Dinner With Jon Green

Restaurant Brio, New York City.

Earlier this year, I was sitting in this outstanding modern Italian restaurant – literally next door to the celebrated David Burke Townhouse (for the foodies among you) –  and indulging in one of the best pizzas I’ve had in a long time.  Actor Ricky Gervais strolled past me on his way to the table overlooking 61st Street.  All the diners stare – some text friends.  Fame by proximity; so very New York.

That Mr. Gervais is decked out in nylon running pants, sneakers, a random jacket and an old – or perhaps “vintage” – tee shirt is apropos given that my dining companion was bespoke clothier Jon Green.

Jon is a remarkable guy, both in personality and skill.  Within a certain circle, he is very much a celebrity in his own right – but he’s not a tailor.  He’s a clothier; a distinction he is always quick to make.  Publicly, Jon is perhaps best known for being profiled by Forbes magazine after once crafting a $25,000 suit.  “Not a particularly practical suit,” he told me.  “The fabric was very expensive and no really conducive to daily use.”

Perceived reputation notwithstanding, Jon is actually a very practical and modest man.  Though always impeccably turned out, he owns only a handful of his own make of suits, along with a few blazers.  A multitude of shirts and selection of neckwear round out his work wardrobe.

Should I even have to mention that, with a starting price of around $9,000, no, I do not yet count a Jon Green bespoke suit among my own wardrobe’s holdings?

The level of hand detail in a Jon Green suit is astonishing.

We chatted about a number of things, from his philosophy on dressing well to the possible development of a new, lower-priced line.  All things being relevant, “lower-priced” in this case means in the range of $5,000.00.  He’s a voraciously intellectual guy who is fascinated with everything, not a bad trait when your customers literally include global captains of industry.  He also a counselor and guide, confidant and referee.  Above all he a perfectionist, exactly the trait needed in this highly discerning field.

Jon is a bespoke designer, and that in and of itself is a very specific designation.  The word “bespoke” is derived from the English verb of the 17th century to bespeak, “to speak for something, to give order for it to be made.”

The standards of Bespoke clothing requires the creation of a paper pattern, hand cutting of the cloth with shears, and the highest level and amount of hand, needle, and iron work by a master coat maker, pant maker, and waistcoat maker.  In fact, the cloth used in bespoke is often itself, bespoke.  Jon told me about once traveling to a mill in England to monitor the manufacture of a specific order.

Both made-to-measure and ready-to-wear garments are cut from a ready-to-wear block pattern, with or without alterations, and constructed and finished in the same way as ready-to-wear in a factory.

Jon, in his Madison Avenue studio

The bespoke suit is the gold standard of male dress and the suit to which every other aspires.  The process of crafting a Jon Green bespoke suit starts with taking the measure, rather than the measurements, of the man.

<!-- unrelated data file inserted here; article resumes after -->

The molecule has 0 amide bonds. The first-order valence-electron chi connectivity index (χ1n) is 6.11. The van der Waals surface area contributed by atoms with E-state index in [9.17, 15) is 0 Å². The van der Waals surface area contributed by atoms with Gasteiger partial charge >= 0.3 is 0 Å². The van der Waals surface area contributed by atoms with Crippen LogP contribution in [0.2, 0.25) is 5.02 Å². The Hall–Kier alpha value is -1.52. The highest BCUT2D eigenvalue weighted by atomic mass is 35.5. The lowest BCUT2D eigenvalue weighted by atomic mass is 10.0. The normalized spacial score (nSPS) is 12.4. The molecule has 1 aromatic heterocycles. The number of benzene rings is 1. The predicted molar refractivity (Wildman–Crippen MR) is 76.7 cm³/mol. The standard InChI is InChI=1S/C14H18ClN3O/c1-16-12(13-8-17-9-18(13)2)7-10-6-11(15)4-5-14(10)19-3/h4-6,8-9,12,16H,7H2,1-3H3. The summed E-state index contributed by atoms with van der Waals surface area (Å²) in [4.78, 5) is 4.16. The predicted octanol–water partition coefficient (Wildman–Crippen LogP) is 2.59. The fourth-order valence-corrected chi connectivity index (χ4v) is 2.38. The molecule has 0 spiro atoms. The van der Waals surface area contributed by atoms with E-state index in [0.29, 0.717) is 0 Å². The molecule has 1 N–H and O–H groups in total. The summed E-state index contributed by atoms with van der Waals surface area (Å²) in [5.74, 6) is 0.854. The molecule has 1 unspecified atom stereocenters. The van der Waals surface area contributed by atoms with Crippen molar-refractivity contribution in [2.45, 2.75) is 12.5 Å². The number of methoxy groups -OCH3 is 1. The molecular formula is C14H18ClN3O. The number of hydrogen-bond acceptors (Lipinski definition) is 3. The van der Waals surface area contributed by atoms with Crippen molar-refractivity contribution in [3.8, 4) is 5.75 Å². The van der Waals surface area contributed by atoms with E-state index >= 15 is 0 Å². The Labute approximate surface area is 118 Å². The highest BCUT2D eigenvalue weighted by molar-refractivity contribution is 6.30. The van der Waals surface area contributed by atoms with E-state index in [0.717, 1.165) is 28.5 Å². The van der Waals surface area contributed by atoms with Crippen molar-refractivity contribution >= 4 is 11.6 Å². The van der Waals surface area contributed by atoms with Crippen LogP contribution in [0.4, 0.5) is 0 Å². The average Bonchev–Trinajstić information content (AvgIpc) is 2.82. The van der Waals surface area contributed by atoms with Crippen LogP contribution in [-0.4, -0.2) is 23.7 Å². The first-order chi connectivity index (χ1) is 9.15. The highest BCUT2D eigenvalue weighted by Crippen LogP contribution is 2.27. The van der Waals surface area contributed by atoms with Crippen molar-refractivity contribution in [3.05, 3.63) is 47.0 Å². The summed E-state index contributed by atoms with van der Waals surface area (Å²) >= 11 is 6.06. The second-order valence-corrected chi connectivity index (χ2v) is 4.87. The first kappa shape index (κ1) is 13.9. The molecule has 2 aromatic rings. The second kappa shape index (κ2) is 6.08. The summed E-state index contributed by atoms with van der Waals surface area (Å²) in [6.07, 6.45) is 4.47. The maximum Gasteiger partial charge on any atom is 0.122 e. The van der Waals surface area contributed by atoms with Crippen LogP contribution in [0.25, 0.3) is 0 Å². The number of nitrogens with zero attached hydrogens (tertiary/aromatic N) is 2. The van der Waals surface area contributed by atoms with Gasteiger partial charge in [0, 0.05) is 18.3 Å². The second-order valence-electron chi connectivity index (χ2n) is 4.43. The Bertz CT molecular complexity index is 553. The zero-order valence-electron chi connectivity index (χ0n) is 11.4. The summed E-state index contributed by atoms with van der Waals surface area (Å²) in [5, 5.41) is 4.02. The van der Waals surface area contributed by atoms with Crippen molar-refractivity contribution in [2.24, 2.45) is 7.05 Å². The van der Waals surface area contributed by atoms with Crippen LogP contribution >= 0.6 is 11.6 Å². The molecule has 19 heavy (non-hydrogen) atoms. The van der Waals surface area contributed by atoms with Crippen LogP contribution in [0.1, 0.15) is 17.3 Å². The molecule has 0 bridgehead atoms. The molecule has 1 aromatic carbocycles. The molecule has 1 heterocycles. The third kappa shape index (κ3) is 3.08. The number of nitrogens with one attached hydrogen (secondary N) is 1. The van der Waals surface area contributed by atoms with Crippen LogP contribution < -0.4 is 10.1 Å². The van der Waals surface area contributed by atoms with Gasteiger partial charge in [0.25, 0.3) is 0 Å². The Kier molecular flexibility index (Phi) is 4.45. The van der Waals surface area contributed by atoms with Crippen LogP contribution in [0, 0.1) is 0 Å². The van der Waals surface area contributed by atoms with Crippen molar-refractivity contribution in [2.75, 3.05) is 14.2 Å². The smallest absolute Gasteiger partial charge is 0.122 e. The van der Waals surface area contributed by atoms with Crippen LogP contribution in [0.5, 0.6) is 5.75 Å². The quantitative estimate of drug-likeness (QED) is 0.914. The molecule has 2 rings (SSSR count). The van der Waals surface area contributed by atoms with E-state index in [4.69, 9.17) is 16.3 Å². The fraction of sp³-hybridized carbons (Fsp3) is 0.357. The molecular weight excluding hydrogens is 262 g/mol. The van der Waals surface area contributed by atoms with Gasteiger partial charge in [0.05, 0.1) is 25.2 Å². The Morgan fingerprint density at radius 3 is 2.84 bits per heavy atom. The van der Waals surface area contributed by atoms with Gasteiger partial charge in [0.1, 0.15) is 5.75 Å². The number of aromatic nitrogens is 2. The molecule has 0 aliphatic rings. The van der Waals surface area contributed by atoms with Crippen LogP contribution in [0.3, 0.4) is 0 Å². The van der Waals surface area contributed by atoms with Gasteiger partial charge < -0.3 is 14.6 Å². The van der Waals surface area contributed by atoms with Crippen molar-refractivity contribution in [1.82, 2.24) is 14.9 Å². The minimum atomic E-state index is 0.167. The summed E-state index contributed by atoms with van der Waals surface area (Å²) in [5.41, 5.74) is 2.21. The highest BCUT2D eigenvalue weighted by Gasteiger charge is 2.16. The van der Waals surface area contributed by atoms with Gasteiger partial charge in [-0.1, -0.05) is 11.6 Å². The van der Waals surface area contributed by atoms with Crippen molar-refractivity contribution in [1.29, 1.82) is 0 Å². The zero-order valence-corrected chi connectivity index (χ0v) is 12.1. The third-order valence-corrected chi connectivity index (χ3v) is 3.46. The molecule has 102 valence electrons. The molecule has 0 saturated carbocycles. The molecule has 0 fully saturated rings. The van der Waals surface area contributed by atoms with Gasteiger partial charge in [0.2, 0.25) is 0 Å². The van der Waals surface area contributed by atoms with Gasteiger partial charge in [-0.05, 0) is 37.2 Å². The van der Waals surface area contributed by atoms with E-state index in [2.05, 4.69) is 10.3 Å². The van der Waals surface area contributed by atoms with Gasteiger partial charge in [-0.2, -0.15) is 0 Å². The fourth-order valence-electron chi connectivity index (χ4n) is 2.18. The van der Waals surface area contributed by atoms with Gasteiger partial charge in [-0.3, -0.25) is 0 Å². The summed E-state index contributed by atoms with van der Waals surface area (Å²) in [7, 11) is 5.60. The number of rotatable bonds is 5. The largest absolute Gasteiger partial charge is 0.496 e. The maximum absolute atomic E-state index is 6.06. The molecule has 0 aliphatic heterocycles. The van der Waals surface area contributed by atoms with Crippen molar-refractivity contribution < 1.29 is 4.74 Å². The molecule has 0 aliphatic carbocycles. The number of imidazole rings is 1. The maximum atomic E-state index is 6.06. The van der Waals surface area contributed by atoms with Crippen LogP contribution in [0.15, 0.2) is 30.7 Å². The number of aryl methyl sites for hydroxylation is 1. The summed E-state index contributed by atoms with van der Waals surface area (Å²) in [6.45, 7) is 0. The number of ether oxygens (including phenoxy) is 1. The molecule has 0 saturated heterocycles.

It begins with a conversation about the person – his sartorial likes and dislikes, his personal style.  Within the broad traditions of classic tailoring, one can define their own look.  Jon’s goal is not just to create a garment that fits perfectly, but to create a garment that perfectly fits his client.

The ultimate goal, as with other craftsman of his caliber, is to create a lifelong learning experience where the client at first relies on Jon, but comes to trust their own taste the more they learn about what styles suit them best.

Jon is also occasionally asked to provide his sartorial insights to a broader audience – like the discerning readers of Departures magazine.

So, what was Jon wearing at our dinner?  Jeans, navy cashmere turtleneck and a 15-year old blue blazer of his own make – recently re-lined.

He looked great.

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A Professor Look For The Real World

A few years ago, I wrote about achieving what I broadly referred to as the “college professor” look. Grounded more in cherished stereotype than classroom fact, the tweeds, corduroy, tortoise shell glasses and leather dispatch case round out an idealized look.

While more inspiration than practical, this style embodies classic Ivy League charm and blends well with the current brainy/East Coast preppy trend.

Having so dispensed with the hypothetical, I felt suitably up to the challenge when one of my closest friends, a high school teacher, asked me to write a column on how he could upgrade his professorial wardrobe.  The real deal, as it were.

His everyday wardrobe is fairly casual; khakis, jeans, polo shirts and sweaters are staples. Though he’s never been a suit and tie kind of guy, Bob (not his real name of course) now wants to dress in a more professional manner. He runs a major department at his school, which also means a fair amount of public exposure, and wants a wardrobe to reflect this level of responsibility.

He wants to project authority and professionalism without looking overdone, and in this case a daily coat and tie would be overdone. He’s not a banker, he’s a teacher; but does not mean he isn’t a professional. Bob is very good at what he does and wants his appearance to project that ability and experience.